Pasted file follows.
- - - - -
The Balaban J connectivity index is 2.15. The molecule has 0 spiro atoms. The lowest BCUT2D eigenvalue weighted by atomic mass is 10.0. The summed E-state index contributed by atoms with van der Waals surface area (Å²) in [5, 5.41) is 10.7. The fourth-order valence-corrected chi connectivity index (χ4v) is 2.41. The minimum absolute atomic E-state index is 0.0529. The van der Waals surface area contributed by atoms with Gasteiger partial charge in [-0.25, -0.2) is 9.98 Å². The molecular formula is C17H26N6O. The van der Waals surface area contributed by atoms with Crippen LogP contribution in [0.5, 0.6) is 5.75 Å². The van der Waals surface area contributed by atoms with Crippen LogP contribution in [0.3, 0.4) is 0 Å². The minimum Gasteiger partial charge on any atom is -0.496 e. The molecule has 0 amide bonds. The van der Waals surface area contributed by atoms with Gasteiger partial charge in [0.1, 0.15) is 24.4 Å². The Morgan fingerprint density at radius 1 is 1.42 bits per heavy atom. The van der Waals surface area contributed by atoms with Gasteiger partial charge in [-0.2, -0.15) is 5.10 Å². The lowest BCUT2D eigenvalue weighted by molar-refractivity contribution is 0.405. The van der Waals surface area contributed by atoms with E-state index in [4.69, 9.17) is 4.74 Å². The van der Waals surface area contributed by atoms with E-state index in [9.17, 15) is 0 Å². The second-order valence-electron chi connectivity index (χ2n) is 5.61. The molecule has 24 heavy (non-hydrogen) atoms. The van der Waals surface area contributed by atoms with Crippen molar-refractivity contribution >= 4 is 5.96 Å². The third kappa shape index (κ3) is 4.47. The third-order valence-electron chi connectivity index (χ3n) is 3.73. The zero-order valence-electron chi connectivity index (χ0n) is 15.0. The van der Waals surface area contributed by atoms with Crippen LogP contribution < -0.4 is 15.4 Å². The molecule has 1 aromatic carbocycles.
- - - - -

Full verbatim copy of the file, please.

The Balaban J connectivity index is 2.15. The molecule has 0 spiro atoms. The lowest BCUT2D eigenvalue weighted by atomic mass is 10.0. The summed E-state index contributed by atoms with van der Waals surface area (Å²) in [5, 5.41) is 10.7. The fourth-order valence-corrected chi connectivity index (χ4v) is 2.41. The minimum absolute atomic E-state index is 0.0529. The van der Waals surface area contributed by atoms with Gasteiger partial charge in [-0.25, -0.2) is 9.98 Å². The molecular formula is C17H26N6O. The van der Waals surface area contributed by atoms with Crippen LogP contribution in [0.5, 0.6) is 5.75 Å². The van der Waals surface area contributed by atoms with Crippen LogP contribution in [0.3, 0.4) is 0 Å². The minimum Gasteiger partial charge on any atom is -0.496 e. The molecule has 0 amide bonds. The van der Waals surface area contributed by atoms with Gasteiger partial charge in [0.1, 0.15) is 24.4 Å². The Morgan fingerprint density at radius 1 is 1.42 bits per heavy atom. The van der Waals surface area contributed by atoms with Gasteiger partial charge in [-0.2, -0.15) is 5.10 Å². The lowest BCUT2D eigenvalue weighted by molar-refractivity contribution is 0.405. The van der Waals surface area contributed by atoms with E-state index in [4.69, 9.17) is 4.74 Å². The van der Waals surface area contributed by atoms with E-state index in [9.17, 15) is 0 Å². The second-order valence-electron chi connectivity index (χ2n) is 5.61. The molecule has 24 heavy (non-hydrogen) atoms. The van der Waals surface area contributed by atoms with Crippen molar-refractivity contribution >= 4 is 5.96 Å². The third kappa shape index (κ3) is 4.47. The third-order valence-electron chi connectivity index (χ3n) is 3.73. The zero-order valence-electron chi connectivity index (χ0n) is 15.0. The van der Waals surface area contributed by atoms with Crippen LogP contribution < -0.4 is 15.4 Å². The molecule has 1 aromatic carbocycles.